Hiroshima After Iraq

Hiroshima After Iraq: Three Studies in Art and War

Rosalyn Deutsche
Copyright Date: 2010
Pages: 104
https://www.jstor.org/stable/10.7312/deut15278
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  • Book Info
    Hiroshima After Iraq
    Book Description:

    Many on the left lament an apathy or amnesia toward recent acts of war. Particularly during the George W. Bush administration's invasion of Iraq, opposition to war seemed to lack the heat and potency of the 1960s and 1970s, giving the impression that passionate dissent was all but dead.

    Through an analysis of three politically engaged works of art, Rosalyn Deutsche argues against this melancholic attitude, confirming the power of contemporary art to criticize subjectivity as well as war. Deutsche selects three videos centered on the deployment of the atomic bomb: Krzysztof Wodiczko's Hiroshima Projection (1999), made after the first Gulf War; Silvia Kolbowski's After Hiroshima mon amour (2005-2008); and Leslie Thornton's Let Me Count the Ways (2004-2008), which followed the U.S. invasion of Iraq.

    Each of these works confronts the ethical task of addressing historical disaster, and each explores the intersection of past and present wars. These artworks profoundly contribute to the discourse of war resistance, illuminating the complex dynamics of viewing and interpretation. Deutsche employs feminist and psychoanalytic approaches in her study, questioning both the role of totalizing images in the production of warlike subjects and the fantasies that perpetuate, especially among the left, traditional notions of political dissent. She ultimately reveals the passive collusion between leftist critique and dominant discourse in which personal dimensions of war are denied.

    eISBN: 978-0-231-52649-4
    Subjects: Sociology, Art & Art History, Philosophy

Table of Contents

  1. Front Matter
    (pp. i-viii)
  2. Table of Contents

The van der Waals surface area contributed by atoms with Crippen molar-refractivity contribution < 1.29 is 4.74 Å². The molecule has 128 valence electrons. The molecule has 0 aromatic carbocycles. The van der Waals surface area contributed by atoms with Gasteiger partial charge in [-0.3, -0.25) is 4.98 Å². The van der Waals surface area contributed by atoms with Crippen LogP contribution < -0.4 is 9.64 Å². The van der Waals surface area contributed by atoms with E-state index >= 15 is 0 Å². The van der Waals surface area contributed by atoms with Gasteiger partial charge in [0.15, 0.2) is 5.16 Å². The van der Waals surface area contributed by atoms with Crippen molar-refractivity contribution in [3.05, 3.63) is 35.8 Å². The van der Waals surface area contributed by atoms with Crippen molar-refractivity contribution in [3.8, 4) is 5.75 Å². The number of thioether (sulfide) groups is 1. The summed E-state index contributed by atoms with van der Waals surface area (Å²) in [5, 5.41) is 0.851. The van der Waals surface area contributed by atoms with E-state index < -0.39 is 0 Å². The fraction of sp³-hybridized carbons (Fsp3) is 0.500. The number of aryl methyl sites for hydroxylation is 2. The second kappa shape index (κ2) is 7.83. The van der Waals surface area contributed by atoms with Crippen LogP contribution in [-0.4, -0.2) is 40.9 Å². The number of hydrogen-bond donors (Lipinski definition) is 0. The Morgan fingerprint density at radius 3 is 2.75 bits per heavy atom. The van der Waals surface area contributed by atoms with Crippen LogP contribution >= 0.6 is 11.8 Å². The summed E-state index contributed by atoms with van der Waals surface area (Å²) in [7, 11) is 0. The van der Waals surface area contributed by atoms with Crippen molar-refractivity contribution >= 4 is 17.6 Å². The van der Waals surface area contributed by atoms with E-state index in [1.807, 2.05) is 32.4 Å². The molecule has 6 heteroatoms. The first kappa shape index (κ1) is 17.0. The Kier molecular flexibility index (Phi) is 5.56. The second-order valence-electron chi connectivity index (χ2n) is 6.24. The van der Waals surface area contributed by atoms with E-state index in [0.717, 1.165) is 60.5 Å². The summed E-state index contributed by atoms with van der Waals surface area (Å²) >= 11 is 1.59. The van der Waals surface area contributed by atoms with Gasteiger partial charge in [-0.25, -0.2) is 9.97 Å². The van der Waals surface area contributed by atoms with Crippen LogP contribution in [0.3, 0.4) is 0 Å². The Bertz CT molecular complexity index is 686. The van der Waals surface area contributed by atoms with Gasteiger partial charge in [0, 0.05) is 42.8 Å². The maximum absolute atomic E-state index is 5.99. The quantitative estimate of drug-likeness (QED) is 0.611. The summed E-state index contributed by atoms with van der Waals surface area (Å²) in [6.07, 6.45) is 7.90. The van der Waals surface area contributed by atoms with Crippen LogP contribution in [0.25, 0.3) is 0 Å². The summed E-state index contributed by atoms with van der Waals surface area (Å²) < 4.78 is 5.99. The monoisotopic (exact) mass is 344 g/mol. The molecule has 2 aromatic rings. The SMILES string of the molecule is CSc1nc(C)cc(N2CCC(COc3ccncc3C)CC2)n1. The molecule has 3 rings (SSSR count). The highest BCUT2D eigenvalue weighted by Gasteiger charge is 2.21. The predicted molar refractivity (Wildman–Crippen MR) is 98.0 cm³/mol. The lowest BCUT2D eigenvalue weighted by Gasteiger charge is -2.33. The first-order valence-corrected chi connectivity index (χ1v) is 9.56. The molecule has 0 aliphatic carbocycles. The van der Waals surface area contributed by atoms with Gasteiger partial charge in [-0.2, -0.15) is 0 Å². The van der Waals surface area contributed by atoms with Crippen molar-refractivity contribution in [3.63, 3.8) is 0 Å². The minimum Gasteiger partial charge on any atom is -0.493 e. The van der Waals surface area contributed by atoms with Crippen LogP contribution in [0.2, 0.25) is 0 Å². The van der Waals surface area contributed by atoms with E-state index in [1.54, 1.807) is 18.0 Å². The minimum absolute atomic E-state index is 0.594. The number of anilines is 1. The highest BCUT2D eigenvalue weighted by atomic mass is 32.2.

(pp. ix-x)
  3. Acknowledgments
    (pp. xi-xvi)
  4. Introduction
    (pp. 1-8)

    Maurice Blanchot said that political impatience makes criticism warlike. Driven by the urgency of human-inflicted disasters, we want to proceed straight to the goal of social transformation, and so, wrote Blanchot, the indirection of the poetic—and, we might add, the artistic—displeases us.¹ It should not be surprising, then, that the pressing events of the past eight years—war, rendition, torture—have produced many examples of impatient criticism. Two years ago, for instance, the journal October sent a questionnaire to a group of art world intellectuals, soliciting opinions on artistic opposition to the invasion and occupation of Iraq. October’s...

  5. One Silvia Kolbowski
    (pp. 9-32)

    “We return to Hiroshima … to confront our own dark truths.”¹ So write Robert Jay Lifton and Greg Mitchell in their 1995 book Hiroshima in America. The book’s subtitle, Fifty Years of Denial, encapsulates its thesis: the United States has never faced its cruelty in using atomic weapons. Instead, ignoring the historical evidence, it has clung to an official narrative about Hiroshima, which, put in place in the postwar years, claims that the dropping of the bombs was necessary to end World War II and that it saved American and Japanese lives. There are of course notable exceptions to this...

  6. Two Leslie Thornton
    (pp. 33-54)

    Leslie Thornton released the first section of her video Let Me Count the Ways, titled Minus 10, in 2004, one year after the invasion of Iraq. Since then she has added four segments, each named, like the first segment, after the time unit of a countdown: Minus 9, Minus 8, Minus 7, and, the latest, Minus 6, which was completed in 2008. I shall focus my discussion on the first two segments, Minus 10 and Minus 9.

    Thornton calls Let Me Count the Ways an ongoing series, distinguishing it from a work in progress, the more familiar term for an...

  7. [Illustrations]
    (pp. None)
  8. Three Krzysztof Wodiczko
    (pp. 55-70)

    In some ways, Krzysztof Wodiczko’s Hiroshima Projection is an anomaly among the group of artworks that I’ve chosen to discuss in these essays. For one thing, unlike Kolbowski’s After Hiroshima mon amour and Thornton’s Let Me Count the Ways, Wodiczko’s video was made before the Iraq War, though after the first Gulf War, to which it refers. For another, while the video is a work in its own right, it also documents one of the artist’s outdoor projections (figs. 3.1, 3.2, 3.3, 3.4). In these public works, Wodiczko projects images—in the case of the Hiroshima Projection, moving images—onto...

  9. Notes
    (pp. 71-76)
  10. Bibliography
    (pp. 77-82)
  11. Index
    (pp. 83-88)